So what do you eat?
Here is a sample meal-plan for a week. (Note: This is based from meeting with a nutritionist over time and finding what my body can digest easily and how many carbs I can tolerate at each meal to keep my bG levels within healthy range (80-120). It should not be seen as your meal plan, but should illustrate that I am not starving or eating the same bland food for every meal.)
The main points:
- Morning/fasting levels should be around 80 (too much below means I need a nighttime snack, too much above means I need to look carefully at my dinner/snacks)
- All following levels (2 hours after meals) should be less than 120
- Always pair a carb with a protein
- Being active needs to be part of the plan – the more scheduled activities the better. Activity after eating is a great way to boost your bodies ability to cope if you went overboard.
- Try not to let yourself be hungry, since then you get bitter and angry. Eat low on the glycemic index, since these foods digest more slowly and make you feel full longer.
- Breakfast: 30-40g carbs
- Lunch: 30-45g
- Dinner: 30-50g
- Snacks: 15-30g
Great resource links:
Fitday.com – A free online food diary that does your calculations for you, charts your intake, lets you set up daily goals (for calories, calcium, protein, all your vitamins) and tells you if you have met them, etc. It is geared towards people looking to lose weight, but you can really skip over that part if you are not in weightloss mode (like for example, if you are pregnant!) You can buy an advanced version, but I’ve never felt like I am missing anything with the free version. If you get the PC version, let me know what you think.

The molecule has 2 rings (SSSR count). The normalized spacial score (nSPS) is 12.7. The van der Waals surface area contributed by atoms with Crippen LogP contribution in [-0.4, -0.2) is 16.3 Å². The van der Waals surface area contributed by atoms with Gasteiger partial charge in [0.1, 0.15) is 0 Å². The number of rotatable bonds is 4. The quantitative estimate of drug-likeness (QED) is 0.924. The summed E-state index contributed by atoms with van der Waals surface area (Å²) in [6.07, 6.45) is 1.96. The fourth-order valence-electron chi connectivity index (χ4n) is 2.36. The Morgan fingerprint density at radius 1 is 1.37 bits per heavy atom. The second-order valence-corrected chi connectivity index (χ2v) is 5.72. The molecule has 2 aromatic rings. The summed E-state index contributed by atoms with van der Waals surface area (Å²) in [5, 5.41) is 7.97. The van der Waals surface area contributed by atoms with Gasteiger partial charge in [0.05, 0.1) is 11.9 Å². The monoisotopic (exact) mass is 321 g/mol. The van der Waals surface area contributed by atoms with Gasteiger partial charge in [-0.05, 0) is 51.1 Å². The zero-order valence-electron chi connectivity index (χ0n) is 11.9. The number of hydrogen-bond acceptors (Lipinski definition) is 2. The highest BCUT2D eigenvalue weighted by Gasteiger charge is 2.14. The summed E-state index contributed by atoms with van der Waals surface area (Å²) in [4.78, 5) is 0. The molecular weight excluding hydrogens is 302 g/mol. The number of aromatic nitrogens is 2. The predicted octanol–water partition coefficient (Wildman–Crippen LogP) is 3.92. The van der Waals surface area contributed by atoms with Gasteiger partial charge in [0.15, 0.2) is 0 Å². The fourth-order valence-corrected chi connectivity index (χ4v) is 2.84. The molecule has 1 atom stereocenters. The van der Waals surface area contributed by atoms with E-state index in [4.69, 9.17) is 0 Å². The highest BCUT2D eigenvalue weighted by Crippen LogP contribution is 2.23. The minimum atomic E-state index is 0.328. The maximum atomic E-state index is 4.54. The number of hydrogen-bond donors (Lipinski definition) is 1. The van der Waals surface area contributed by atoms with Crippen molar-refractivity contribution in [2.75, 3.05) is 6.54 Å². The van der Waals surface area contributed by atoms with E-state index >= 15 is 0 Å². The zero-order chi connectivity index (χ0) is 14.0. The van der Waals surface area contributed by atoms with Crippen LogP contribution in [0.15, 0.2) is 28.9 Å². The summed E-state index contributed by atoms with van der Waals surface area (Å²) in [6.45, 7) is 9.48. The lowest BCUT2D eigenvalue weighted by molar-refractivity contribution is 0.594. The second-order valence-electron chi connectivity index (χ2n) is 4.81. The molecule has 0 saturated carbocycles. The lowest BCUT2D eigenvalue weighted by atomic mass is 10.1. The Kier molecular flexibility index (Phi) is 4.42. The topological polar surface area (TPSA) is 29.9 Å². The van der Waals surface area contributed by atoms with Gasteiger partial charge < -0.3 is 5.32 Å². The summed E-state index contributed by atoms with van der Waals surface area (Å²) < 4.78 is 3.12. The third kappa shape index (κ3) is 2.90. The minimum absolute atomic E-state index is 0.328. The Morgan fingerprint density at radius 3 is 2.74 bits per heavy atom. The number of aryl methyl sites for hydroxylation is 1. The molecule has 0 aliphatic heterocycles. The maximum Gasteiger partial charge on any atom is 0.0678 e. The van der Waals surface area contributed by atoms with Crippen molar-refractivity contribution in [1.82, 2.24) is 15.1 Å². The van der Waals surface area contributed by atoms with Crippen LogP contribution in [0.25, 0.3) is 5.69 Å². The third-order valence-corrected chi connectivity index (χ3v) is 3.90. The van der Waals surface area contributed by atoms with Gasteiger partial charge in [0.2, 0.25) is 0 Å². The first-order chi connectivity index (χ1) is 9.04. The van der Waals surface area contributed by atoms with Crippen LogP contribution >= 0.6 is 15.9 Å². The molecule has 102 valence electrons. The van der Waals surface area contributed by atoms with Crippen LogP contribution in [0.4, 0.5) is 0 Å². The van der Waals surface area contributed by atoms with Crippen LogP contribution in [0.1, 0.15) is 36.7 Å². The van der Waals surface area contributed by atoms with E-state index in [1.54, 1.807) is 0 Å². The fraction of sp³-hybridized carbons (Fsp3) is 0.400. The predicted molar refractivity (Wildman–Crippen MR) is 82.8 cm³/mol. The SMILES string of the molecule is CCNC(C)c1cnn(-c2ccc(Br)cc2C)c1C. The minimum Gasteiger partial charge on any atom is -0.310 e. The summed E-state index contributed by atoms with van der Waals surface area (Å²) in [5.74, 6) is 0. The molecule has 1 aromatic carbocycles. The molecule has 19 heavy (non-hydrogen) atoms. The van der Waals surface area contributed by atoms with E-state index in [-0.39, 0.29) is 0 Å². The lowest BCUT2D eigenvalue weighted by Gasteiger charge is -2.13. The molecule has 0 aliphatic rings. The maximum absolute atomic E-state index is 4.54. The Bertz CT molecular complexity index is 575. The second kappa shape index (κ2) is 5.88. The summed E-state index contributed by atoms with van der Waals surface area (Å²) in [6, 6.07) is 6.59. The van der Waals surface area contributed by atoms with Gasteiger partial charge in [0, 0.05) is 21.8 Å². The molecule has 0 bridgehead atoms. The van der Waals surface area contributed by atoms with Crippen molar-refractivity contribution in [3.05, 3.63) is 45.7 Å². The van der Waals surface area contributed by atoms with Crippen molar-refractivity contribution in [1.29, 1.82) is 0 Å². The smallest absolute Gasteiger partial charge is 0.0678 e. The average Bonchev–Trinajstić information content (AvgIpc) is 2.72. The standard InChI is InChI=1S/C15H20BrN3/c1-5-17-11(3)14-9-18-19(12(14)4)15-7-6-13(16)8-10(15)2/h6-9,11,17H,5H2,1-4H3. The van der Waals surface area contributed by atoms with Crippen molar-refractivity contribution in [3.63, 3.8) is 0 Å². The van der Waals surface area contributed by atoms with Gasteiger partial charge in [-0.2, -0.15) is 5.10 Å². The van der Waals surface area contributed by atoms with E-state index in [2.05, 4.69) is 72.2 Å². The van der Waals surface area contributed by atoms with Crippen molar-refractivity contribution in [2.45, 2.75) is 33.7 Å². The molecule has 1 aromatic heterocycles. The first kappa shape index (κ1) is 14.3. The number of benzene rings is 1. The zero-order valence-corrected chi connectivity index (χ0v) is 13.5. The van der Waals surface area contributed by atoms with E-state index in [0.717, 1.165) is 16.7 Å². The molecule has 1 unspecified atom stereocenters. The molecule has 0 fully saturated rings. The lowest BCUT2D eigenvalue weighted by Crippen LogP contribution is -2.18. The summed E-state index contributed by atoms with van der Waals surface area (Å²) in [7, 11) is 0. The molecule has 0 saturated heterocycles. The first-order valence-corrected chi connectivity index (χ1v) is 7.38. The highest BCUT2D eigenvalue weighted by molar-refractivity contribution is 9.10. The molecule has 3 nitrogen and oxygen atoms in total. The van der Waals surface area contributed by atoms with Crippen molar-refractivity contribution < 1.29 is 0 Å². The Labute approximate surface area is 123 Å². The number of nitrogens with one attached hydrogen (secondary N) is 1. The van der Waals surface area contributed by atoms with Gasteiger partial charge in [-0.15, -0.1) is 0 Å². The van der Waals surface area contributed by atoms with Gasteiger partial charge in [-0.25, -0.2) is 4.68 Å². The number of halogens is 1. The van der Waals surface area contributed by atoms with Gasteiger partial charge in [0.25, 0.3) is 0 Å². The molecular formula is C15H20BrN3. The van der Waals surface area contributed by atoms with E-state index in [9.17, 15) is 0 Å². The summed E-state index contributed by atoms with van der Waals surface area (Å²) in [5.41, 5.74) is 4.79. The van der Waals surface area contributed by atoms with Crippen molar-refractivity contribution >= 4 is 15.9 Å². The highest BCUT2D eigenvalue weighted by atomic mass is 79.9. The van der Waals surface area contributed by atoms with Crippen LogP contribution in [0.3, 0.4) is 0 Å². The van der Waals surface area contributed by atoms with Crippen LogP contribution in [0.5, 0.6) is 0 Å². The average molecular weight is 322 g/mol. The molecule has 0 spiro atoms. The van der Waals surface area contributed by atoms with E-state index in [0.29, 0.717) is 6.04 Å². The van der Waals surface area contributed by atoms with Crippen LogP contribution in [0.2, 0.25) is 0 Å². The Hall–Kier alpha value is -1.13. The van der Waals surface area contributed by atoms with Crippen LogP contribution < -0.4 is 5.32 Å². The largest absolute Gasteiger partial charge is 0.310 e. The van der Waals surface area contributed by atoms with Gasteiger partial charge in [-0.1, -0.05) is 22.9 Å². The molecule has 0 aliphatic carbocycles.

Kmom’s GD page – This is the site I refer everyone to, even though it was originally written for plus sized moms. GD is surprisingly controversial, since there is no standard guidelines for all caregivers and patients to follow, and Kmom does a wonderful job of trying to give a balanced view of all sides (including research and anecdotal evidence). It is written in English (unlike most comprehensive sources on GD) and has links to GD birth stories, a glossary, GD and breastfeeding advice, and a million and two links to other places to explore. This was my go-to site to learn about GD, and I still reference it regularly.
I didn’t intend this to be so long, but feel like I am still leaving so much out. Feel free to ask questions, or make suggestions.I hope this can help ease an anxious mom or two’s minds – GD is not the end of the world. It’s a bit of a pain in the pancreas, but a very small thing in the grand scale of things you will be willing to do for your child.